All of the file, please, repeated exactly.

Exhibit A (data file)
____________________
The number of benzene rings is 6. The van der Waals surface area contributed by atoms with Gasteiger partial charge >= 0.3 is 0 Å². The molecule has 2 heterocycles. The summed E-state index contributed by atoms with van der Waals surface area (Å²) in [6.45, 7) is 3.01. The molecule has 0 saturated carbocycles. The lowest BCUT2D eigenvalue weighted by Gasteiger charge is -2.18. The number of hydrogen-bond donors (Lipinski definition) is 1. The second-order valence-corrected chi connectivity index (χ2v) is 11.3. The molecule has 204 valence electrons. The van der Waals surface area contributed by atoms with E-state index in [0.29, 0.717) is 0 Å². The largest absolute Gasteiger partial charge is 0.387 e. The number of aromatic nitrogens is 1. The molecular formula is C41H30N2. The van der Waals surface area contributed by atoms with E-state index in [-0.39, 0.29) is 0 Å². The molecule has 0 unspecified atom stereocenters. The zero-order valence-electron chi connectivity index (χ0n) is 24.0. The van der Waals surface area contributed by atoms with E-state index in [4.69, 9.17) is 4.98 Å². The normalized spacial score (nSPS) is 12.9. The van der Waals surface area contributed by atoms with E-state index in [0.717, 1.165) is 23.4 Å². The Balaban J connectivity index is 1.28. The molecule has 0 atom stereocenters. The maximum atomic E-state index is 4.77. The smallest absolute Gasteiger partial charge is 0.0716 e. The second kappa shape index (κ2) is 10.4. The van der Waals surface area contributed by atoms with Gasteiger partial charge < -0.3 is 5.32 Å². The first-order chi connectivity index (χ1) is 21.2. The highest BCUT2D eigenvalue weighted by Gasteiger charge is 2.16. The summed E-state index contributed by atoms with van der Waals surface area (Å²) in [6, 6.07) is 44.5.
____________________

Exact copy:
The number of benzene rings is 6. The van der Waals surface area contributed by atoms with Gasteiger partial charge >= 0.3 is 0 Å². The molecule has 2 heterocycles. The summed E-state index contributed by atoms with van der Waals surface area (Å²) in [6.45, 7) is 3.01. The molecule has 0 saturated carbocycles. The lowest BCUT2D eigenvalue weighted by Gasteiger charge is -2.18. The number of hydrogen-bond donors (Lipinski definition) is 1. The second-order valence-corrected chi connectivity index (χ2v) is 11.3. The molecule has 204 valence electrons. The van der Waals surface area contributed by atoms with E-state index in [0.29, 0.717) is 0 Å². The largest absolute Gasteiger partial charge is 0.387 e. The number of aromatic nitrogens is 1. The molecular formula is C41H30N2. The van der Waals surface area contributed by atoms with E-state index in [-0.39, 0.29) is 0 Å². The molecule has 0 unspecified atom stereocenters. The zero-order valence-electron chi connectivity index (χ0n) is 24.0. The van der Waals surface area contributed by atoms with E-state index in [4.69, 9.17) is 4.98 Å². The normalized spacial score (nSPS) is 12.9. The van der Waals surface area contributed by atoms with E-state index in [0.717, 1.165) is 23.4 Å². The Balaban J connectivity index is 1.28. The molecule has 0 atom stereocenters. The maximum atomic E-state index is 4.77. The smallest absolute Gasteiger partial charge is 0.0716 e. The second kappa shape index (κ2) is 10.4. The van der Waals surface area contributed by atoms with Gasteiger partial charge < -0.3 is 5.32 Å². The first-order chi connectivity index (χ1) is 21.2. The highest BCUT2D eigenvalue weighted by Gasteiger charge is 2.16. The summed E-state index contributed by atoms with van der Waals surface area (Å²) in [6, 6.07) is 44.5.